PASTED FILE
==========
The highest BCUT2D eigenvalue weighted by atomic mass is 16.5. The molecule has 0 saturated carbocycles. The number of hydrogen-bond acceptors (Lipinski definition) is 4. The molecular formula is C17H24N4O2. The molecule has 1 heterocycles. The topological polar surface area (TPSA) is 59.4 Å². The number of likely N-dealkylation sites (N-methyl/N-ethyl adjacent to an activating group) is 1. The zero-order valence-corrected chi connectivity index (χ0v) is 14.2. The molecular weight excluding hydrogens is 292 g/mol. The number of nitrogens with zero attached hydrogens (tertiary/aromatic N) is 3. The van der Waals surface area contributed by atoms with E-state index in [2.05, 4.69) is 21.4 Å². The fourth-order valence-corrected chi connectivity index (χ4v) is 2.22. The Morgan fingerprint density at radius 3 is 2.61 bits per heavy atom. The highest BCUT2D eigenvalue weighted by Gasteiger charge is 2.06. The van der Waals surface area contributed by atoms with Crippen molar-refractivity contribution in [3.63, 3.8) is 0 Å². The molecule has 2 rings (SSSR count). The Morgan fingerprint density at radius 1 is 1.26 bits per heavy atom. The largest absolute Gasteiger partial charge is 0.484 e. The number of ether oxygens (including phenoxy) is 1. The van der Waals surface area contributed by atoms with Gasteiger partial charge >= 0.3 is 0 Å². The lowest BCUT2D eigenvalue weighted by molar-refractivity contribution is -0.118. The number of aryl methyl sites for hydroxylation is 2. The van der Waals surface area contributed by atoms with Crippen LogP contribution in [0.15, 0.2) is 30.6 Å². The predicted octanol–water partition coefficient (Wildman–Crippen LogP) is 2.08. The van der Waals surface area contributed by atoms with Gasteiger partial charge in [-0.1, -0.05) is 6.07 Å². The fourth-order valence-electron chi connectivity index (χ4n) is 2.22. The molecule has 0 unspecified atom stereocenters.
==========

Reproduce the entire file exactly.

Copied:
The highest BCUT2D eigenvalue weighted by atomic mass is 16.5. The molecule has 0 saturated carbocycles. The number of hydrogen-bond acceptors (Lipinski definition) is 4. The molecular formula is C17H24N4O2. The molecule has 1 heterocycles. The topological polar surface area (TPSA) is 59.4 Å². The number of likely N-dealkylation sites (N-methyl/N-ethyl adjacent to an activating group) is 1. The zero-order valence-corrected chi connectivity index (χ0v) is 14.2. The molecular weight excluding hydrogens is 292 g/mol. The number of nitrogens with zero attached hydrogens (tertiary/aromatic N) is 3. The van der Waals surface area contributed by atoms with E-state index in [2.05, 4.69) is 21.4 Å². The fourth-order valence-corrected chi connectivity index (χ4v) is 2.22. The Morgan fingerprint density at radius 3 is 2.61 bits per heavy atom. The highest BCUT2D eigenvalue weighted by Gasteiger charge is 2.06. The van der Waals surface area contributed by atoms with Crippen molar-refractivity contribution in [3.63, 3.8) is 0 Å². The molecule has 2 rings (SSSR count). The Morgan fingerprint density at radius 1 is 1.26 bits per heavy atom. The largest absolute Gasteiger partial charge is 0.484 e. The number of ether oxygens (including phenoxy) is 1. The van der Waals surface area contributed by atoms with Gasteiger partial charge >= 0.3 is 0 Å². The lowest BCUT2D eigenvalue weighted by molar-refractivity contribution is -0.118. The number of aryl methyl sites for hydroxylation is 2. The van der Waals surface area contributed by atoms with Crippen LogP contribution in [0.15, 0.2) is 30.6 Å². The predicted octanol–water partition coefficient (Wildman–Crippen LogP) is 2.08. The van der Waals surface area contributed by atoms with Gasteiger partial charge in [-0.1, -0.05) is 6.07 Å². The fourth-order valence-electron chi connectivity index (χ4n) is 2.22. The molecule has 0 unspecified atom stereocenters.